Got a symptom but not sure what's causing it? Use our award-winning Smart Symptom Checker to find out – it's free!

5 min read

The 10,000 steps challenge

Medically reviewed

All of Healthily's articles undergo medical safety checks to verify that the information is medically safe. View more details in our safety page, or read our editorial policy.

Walking more, whether it's for work or leisure, is an easy way of being more active without trying too hard.

Setting yourself a target of walking 10,000 steps a day can be a fun way of increasing the amount of physical activity you do.

Sometimes overlooked as a form of exercise, walking can help you build stamina, burn excess calories and give you a healthier heart.

What's so great about walking?

Walking can be done almost anywhere, at any time, and in any weather. It's a great way to get from A to B, which means you can fit walking into your daily routine. Walking is classed as a moderate-intensity activity and counts towards your recommended 150 minutes of weekly exercise. If you walk 10,000 steps a day, you will probably do more than 150 minutes and that's great: research suggests that the more activity you do the better, as regular exercise has many benefits.

How do I know how many steps I'm taking?

The average person walks between 3,000 and 4,000 steps per day. To find out how many steps you take each day, use a pedometer. If you have a smartphone, you may be able to download a pedometer app. Pedometers measure your every step: around the house, across the office, window shopping, to school or the park. You might find that you walk almost 10,000 steps (about five miles a day) already, or that you walk less than you think. Whatever your results, knowing how far you can walk in a day can be motivating.

How many calories will I burn if I walk 10,000 steps a day?

A person aged 45 and weighing 70kg (about 11 stone) can burn around 400kcal (1,673kJ) by walking 10,000 steps briskly (3-5mph). If you're trying to lose weight, you should aim to reduce your daily calorie intake by 600kcal. This is best achieved by a combination of diet and exercise.

What if I don’t do any exercise at the moment?

If you're not very active, increase your walking distance gradually. If your joints are a problem, you can see if your local swimming pool holds exercise classes. The water helps to support your joints while you move, and once you lose a bit of weight, that will reduce the pressure on your joints.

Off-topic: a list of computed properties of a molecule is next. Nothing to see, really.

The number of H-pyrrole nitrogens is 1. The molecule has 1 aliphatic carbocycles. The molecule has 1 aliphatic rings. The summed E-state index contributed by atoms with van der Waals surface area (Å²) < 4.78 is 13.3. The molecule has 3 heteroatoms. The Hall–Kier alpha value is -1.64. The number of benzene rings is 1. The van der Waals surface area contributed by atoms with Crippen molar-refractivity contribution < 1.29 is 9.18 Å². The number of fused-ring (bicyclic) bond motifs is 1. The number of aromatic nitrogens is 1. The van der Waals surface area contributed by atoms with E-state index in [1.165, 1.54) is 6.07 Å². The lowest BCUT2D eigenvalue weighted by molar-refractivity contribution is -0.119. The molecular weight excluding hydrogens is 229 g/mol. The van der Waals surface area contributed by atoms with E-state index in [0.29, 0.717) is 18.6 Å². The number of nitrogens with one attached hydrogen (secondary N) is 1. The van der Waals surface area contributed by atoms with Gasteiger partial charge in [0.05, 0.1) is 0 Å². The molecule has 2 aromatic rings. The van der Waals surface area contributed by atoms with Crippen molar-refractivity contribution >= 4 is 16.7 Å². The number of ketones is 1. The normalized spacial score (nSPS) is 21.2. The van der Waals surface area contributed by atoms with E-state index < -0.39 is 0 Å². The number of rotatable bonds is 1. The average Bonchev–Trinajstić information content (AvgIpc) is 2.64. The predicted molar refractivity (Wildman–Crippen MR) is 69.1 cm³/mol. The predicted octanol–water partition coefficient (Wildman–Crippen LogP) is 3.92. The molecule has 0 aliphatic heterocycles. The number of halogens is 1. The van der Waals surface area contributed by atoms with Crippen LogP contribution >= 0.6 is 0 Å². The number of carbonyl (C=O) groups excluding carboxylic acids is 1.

What’s the best way to start?

Using a pedometer, find out how many steps you take during a normal day. Build your steps gradually, by adding a few more steps every so often, until you're regularly walking 10,000 steps a day. Read our page on walking for health for more ideas on increasing your step count.

10,000 steps sounds a lot. How do I fit all that walking into my busy day?

Increasing your walking is easier than you think. Try these tips for getting more steps into your life:

  • get off the bus early and walk the rest of the way home or to work
  • walk to the station instead of taking the car or bus
  • take the stairs instead of the lift, or walk up escalators
  • invest in a shopping trolley and shop locally if you can
  • walk the children to school, whatever the weather
  • walk the dog

I find walking boring. How can I make it more fun?

  • find a walking partner, so you have someone to chat to as you walk
  • listen to your favourite music or podcasts as you go
  • plan interesting walks during your days off
  • join a walking group (e.g. if you live in the UK, you could join the walking group the Ramblers)

How long do I have to keep walking?

The rest of your life! Being active is a lifelong health habit. It's great for preventing weight gain, lifting your mood, and reducing your risk of many serious diseases, such as heart disease. It takes a while for a regular activity to become a healthy habit, so just keep going and it will become second nature. You’ll probably find yourself doing more than 10,000 steps on some days.

What if I can’t walk for a few days due to illness or a holiday?

Walking is a gentle form of exercise that is easy to get back into after a break. Just start again when you can, and build up slowly if you've been ill. The sooner you get back into the exercise groove, the better. When going on a holiday, choose one where you'll have plenty of opportunities to walk – for instance, along the beach or through the countryside.

Is walking enough? Or should I think about other exercise as well?

If you're achieving at least 150 minutes of physical activity from walking, then you are meeting official health guidelines. If you want to add some variety to your activity, you could visit your local fitness centre and see what's on offer. Some people enjoy competitive sports, while others prefer sociable physical activity, such as dancing. You can get more ideas by reading: Get active your way.

Content supplied byNHS
Was this article helpful?

Important: Our website provides useful information but is not a substitute for medical advice. You should always seek the advice of your doctor when making decisions about your health.